First, you have to know your student well if you are going to make a good decision about having a Visa card. Does your student have a job? Is he responsible for the responsibility you have given him so far? Does he make good decisions with his own money? Are you willing to hold him accountable?
All these questions need to be answered before you dive into the world of student credit.
When I was a college student, my parents got me a Visa card to help me with emergency expenses since they were 2 hours away. The biggest problem I faced was that I thought the card was a free ticket to anything I wanted with no consequences. I charged every meal I ate out because I didnít want to burn up my cash allowance. I charged clothes when I wanted them. I charged gas and food from the convenience store. I had no understanding of what things cost when you charge them because nobody ever explained that to me.
You see I was responsible for paying my own credit card bill, and I could always keep up with the minimum payment, so nobody else knew I was building a mountain of credit card debt. I was building up a lifestyle I couldnít afford, and nobody could tell me no. I could just charge it. It was a dangerous way to live.
Now that I am raising my own kids, I have learned from my mistakes. It took me years to climb out of the whole I dug for myself by living on credit. But I did it, and I learned how to handle my credit responsibility, and I am teaching my kids a little differently.
You might think I would say ďNo student Visa!Ē You would be wrong. I believe in giving kids a credit card. I believe more in the parentís responsibility to monitor and issue consequences until a student learns and demonstrates a responsibility of his own.
In todayís technological world, there is no reason parents cannot keep up with their childrenís spending habits. Checking account balances, past due amounts, and payment histories are all possible now on the internet. If you are going to get your student a Visa card, sign for it, and check on it. Donít be deceptive. Tell your student what you are doing. If he doesnít like it, offer to close the account.
Chances are, your child will have a little difficulty obtaining a Visa on his own. Believe it or not, that is a good thing. Sign for your childís first Visa. If your name is on the account and you are responsible for it, you can keep up with the payment record and balance. Catch problems as they arise and help your student make adjustments for how to keep up with his account.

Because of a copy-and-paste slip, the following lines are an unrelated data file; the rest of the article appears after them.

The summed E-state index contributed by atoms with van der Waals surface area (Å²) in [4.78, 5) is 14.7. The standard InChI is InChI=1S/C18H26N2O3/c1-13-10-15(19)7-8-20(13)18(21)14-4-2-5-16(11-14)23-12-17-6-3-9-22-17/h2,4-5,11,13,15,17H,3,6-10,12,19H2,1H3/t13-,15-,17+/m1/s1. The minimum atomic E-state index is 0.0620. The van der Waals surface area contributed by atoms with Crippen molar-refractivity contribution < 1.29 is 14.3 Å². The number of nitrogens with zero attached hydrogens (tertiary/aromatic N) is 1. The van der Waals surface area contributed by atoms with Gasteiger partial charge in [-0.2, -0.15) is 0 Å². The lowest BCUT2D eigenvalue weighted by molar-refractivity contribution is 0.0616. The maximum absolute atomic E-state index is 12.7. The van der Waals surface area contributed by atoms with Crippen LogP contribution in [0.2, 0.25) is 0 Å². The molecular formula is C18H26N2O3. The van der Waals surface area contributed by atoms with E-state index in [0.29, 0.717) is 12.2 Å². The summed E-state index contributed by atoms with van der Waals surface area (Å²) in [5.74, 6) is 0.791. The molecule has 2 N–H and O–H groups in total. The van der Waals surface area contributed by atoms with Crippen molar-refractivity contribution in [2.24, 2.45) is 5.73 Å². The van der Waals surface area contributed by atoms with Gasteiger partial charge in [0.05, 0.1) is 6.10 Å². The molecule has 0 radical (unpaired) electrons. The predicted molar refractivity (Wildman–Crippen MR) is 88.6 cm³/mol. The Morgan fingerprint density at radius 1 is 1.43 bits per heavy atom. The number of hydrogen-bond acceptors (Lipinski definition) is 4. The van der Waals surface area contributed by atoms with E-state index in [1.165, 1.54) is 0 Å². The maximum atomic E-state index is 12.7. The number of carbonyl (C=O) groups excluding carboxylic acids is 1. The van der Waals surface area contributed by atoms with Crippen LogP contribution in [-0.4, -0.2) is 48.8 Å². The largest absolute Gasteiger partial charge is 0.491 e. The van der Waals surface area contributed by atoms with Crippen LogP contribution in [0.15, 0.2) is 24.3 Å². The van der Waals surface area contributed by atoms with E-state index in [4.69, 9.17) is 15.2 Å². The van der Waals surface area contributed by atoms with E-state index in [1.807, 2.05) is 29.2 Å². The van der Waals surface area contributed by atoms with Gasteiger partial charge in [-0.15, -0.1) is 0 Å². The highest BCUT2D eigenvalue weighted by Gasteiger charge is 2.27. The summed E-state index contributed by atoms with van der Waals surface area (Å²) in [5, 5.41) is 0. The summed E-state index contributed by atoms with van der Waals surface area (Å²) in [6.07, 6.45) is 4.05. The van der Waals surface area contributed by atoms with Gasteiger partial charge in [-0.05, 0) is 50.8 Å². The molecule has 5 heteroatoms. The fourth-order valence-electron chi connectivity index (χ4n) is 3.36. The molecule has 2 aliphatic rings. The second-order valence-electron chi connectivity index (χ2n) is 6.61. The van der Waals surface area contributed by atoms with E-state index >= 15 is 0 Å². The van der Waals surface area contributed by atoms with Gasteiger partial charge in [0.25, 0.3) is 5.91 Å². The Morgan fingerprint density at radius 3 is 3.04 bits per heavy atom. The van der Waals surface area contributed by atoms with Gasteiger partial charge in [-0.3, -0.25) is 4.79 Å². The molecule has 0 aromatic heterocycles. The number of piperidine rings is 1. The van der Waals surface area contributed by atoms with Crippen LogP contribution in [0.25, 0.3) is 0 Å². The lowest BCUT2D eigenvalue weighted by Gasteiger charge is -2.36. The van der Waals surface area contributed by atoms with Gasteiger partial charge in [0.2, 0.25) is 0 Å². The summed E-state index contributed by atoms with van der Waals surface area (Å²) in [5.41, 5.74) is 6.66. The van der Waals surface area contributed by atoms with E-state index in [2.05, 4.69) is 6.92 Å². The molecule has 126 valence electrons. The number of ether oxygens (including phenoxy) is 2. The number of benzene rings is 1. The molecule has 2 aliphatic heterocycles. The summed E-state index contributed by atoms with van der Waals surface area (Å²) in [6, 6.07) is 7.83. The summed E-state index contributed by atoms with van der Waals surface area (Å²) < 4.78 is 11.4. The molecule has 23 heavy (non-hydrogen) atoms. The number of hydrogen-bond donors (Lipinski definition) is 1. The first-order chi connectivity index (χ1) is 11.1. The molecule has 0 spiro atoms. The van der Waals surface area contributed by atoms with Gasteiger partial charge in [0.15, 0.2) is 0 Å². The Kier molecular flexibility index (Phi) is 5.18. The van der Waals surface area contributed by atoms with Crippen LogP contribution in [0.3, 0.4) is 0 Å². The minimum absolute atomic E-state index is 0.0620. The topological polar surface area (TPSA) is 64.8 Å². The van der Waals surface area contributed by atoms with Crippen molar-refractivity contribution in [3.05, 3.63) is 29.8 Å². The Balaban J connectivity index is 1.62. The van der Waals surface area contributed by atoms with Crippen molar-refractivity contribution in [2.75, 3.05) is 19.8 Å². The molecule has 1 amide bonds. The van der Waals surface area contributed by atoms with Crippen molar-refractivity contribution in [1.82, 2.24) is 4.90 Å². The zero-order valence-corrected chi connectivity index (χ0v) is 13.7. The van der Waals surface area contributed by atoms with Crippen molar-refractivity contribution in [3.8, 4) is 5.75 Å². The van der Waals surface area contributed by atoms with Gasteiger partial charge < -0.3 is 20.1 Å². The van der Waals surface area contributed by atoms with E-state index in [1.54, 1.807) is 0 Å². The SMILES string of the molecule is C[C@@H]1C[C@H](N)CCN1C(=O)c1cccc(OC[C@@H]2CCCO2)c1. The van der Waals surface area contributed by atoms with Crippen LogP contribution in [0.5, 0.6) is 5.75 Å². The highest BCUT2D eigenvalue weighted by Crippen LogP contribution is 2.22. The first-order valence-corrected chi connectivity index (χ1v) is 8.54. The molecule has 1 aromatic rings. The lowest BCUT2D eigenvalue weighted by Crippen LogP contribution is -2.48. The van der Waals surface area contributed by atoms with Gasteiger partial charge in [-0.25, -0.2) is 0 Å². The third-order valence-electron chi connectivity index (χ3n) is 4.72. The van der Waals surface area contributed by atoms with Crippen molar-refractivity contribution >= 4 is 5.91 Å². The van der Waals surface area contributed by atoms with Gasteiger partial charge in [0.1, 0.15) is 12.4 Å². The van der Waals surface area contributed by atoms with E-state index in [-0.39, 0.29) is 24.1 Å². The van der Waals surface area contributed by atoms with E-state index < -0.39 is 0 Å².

Another benefit to being a cosigner on your studentís account is that you can show him what each purchase costs if he doesnít pay it off before the interest accrues. Do the math and watch his eyes bug out as the seemingly small purchase grows each time he doesnít pay off the balance. You can also show him how quickly the balance grows and how high the interest goes if he misses a payment or makes one even one day late.
So you fear your child will take the card for granted and just charge everything leaving you holding the bill? Close the account. Immediately. If your child is going to try to take you for granted, cut off the extra funding and put him back on a cash allowance. Someday, some maturity will kick in and heíll be ready to try again. This is not an easy lesson to learn, especially if your student has never had any financial responsibility or understanding.
You might consider a card with a prepaid limit. This makes the boundaries very clear. If itís not there, you canít spend it. Once you decide to move to a revolving credit Visa card, be sure to start with a very low limit that will only allow purchases that truly are emergencies. If they abuse it, close it! If they prove responsible with the low amount, increase it a little at a time. A windfall of credit at once is a great temptation. Even if the bank is impressed and wants to loan them more money, open the purse strings a little at a time.
One final note. Even if you are the cosigner on your studentís Visa account, make him responsible for paying the bill. Donít just show it to him when it comes. Send it to his address, and make sure he knows it is his responsibility to pay it off each month, on time.
Not all kids take well to being overseen by mom and dad, but it is worth the time, effort, and headache to train your student how to handle his new Visa account. He will learn fiscal responsibility, and he will learn to work for what he wants without feeling entitled because he can charge it!
Article Source: https://www.bharatbhasha.com
Article Url: https://www.bharatbhasha.com/finance-and-business.php/106897
Article Added on Tuesday, November 25, 2008
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